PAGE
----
(c) Ruth Sharville, http://www.geograph.org,uk/ , licensed under a creative commons licence.
My very first post was about the evil machinations of Plymouth City Council and their determination not to admit that the post-WWII city centre they have inherited is actually one of the most remarkable pieces of urban design in the country. It therefore gave me no little leap of the heart to discover this week that another of its key buildings - originally the south west of England headquarters of the National Provincial Bank (above), of 1956-8, has been listed Grade II, thereby denying the "City Fathers" another site on which to erect some commercial tat of the sort they've been favouring recently, such as the notorious "Drake's Arse" shopping centre (below).
To quote from the list description:
The Royal Bank of Scotland, St Andrew's Cross, Plymouth, is designated for the following principal reasons:
* It is an inventive re-working of the traditional architecture of the bank which remains substantially intact, creating a compelling synthesis of traditional and modern architecture.
* It integrates high-quality decorative art works.
* It is one of the most important buildings of post-war Plymouth.
* It is a prominent and distinctive landmark.
This entirely welcome development comes hot on the heels of the listing of three Plymouth post-war churches, two by the exotically-named Louis de Soissons ("Louis-Emmanuel Jean Guy de Savoie-Carignan, Baron de Soissons" to his friends), and one the last work of Giles Gilbert Scott ("Giles" to his).
On the other hand, the City Council's press release "celebrating " the listing is a masterpiece of frustrated ambition, to anyone who has watched recent proposals with a fearful dread:
One of Plymouth city centre’s most impressive and imposing post-War buildings has been granted listed building status by the Government.
On the recommendation of English Heritage and with the support of Plymouth City Council, the Department of Culture, Media and Sport has listed the Royal Bank of Scotland (RBS) building at St Andrews Cross at Grade II.
Although the building was not completed until 1958, the site adjacent to the Bretonside bus station had been identified for a flagship bank building as early as 1943, when Sir Patrick Abercrombie and J Paton Watson drew up a plan for Plymouth’s reconstruction following the widespread damage to the city centre during the bombing raids of 1941.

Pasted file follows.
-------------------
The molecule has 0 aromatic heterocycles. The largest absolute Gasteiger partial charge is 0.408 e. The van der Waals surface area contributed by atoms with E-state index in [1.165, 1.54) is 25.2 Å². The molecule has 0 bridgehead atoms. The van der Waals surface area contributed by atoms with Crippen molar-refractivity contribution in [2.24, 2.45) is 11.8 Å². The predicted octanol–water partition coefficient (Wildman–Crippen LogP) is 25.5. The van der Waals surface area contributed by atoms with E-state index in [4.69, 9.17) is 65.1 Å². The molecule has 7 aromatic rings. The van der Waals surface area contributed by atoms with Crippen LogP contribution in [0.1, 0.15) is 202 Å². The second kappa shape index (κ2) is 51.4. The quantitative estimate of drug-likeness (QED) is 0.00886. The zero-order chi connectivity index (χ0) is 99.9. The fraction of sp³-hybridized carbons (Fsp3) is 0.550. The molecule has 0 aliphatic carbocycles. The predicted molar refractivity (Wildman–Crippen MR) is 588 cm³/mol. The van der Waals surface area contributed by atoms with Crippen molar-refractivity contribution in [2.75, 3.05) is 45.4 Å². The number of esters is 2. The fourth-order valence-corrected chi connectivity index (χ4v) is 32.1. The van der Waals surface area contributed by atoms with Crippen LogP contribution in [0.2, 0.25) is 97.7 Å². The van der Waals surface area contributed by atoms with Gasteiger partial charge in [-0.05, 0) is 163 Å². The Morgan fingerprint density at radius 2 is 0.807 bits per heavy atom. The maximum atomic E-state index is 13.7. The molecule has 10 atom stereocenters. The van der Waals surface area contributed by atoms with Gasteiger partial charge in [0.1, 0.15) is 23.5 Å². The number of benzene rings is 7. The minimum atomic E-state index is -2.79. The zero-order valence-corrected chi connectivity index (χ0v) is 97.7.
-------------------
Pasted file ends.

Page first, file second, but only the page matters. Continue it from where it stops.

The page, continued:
Abercrombie and Watson saw much of their Beaux-Arts plan come to fruition in the post-War rebuilding of Plymouth – the legacy of which (the planned city centre around the major axes of Armada Way and Royal Parade) is still with us today and will continue to influence planning decisions made both now and into the future.
The building stood at a visually prominent position within the plan at the east end of Royal Parade and was chosen to be not just a branch bank but the regional headquarters of what was then the National Provincial Bank. The architects (under the direction of BC Sherren) were therefore given a very generous budget allowing the extensive use of Portland stone for the exterior cladding and Travertine marble for the interior finishes.
Professor Jeremy Gould, Chair of Architecture at the University of Plymouth, has described it as the best ‘new’ building in Plymouth. Its listing represents a counterpoint to that in 2003 of the Pannier Market on the other side of the city centre – a very different building in terms of design and purpose but just as significant in the renaissance of Plymouth after the War.
The listing comes hot on the heels of the publication of the City Council’s Area Action Plan (AAP) for the city centre, now out for public consultation. This plan, which sets out the vision for the future of the city centre, recognises the important contribution made by high quality buildings along Royal Parade to the city’s character. The RBS building is specifically mentioned as an example of the grandeur and vision of the original Abercrombie and Paton plan.
On a wider scale the APP says: "It is crucial that key elements of the city’s heritage are respected and integrated into any changes made to the city centre." The listing of the RBS building gives it a statutory protection and acknowledges it as a nationally important landmark structure and therefore one of the key heritage elements of the City Centre AAP.
The Council's newly appointed Assistant Director of Economic Development, David Draffan, said: "The city centre is often criticised for having no buildings of significant quality. However, we have in the Royal Bank of Scotland a prestigious building of the finest quality which has now been recognised by English Heritage and I welcome this decision. The recently published City Centre Area Action Plan takes a realistic and sensible approach to protecting buildings of the highest quality but also ensures that future development in the city centre is encouraged to meet wider regeneration objectives.”
Councillor Ted Fry, Cabinet Member for Planning, Strategic Housing and Economic Development added: "Plymouth is a city of progress and development, yet one which is mindful of high quality buildings. The Royal Bank of Scotland building, in its commanding position at the end of Royal Parade, is an excellent example, as are the Dingles and Debenhams buildings along Royal Parade. This recognition by English Heritage is to be applauded.” Though it's good to see them quoting Jeremy Gould (whose "list everything and declare a Conservation Area" report the City paid for then studiously ignored), do please refer back to the links in my very first post to see how highly Dingles and Debenhams were rated a mere 9 months ago...
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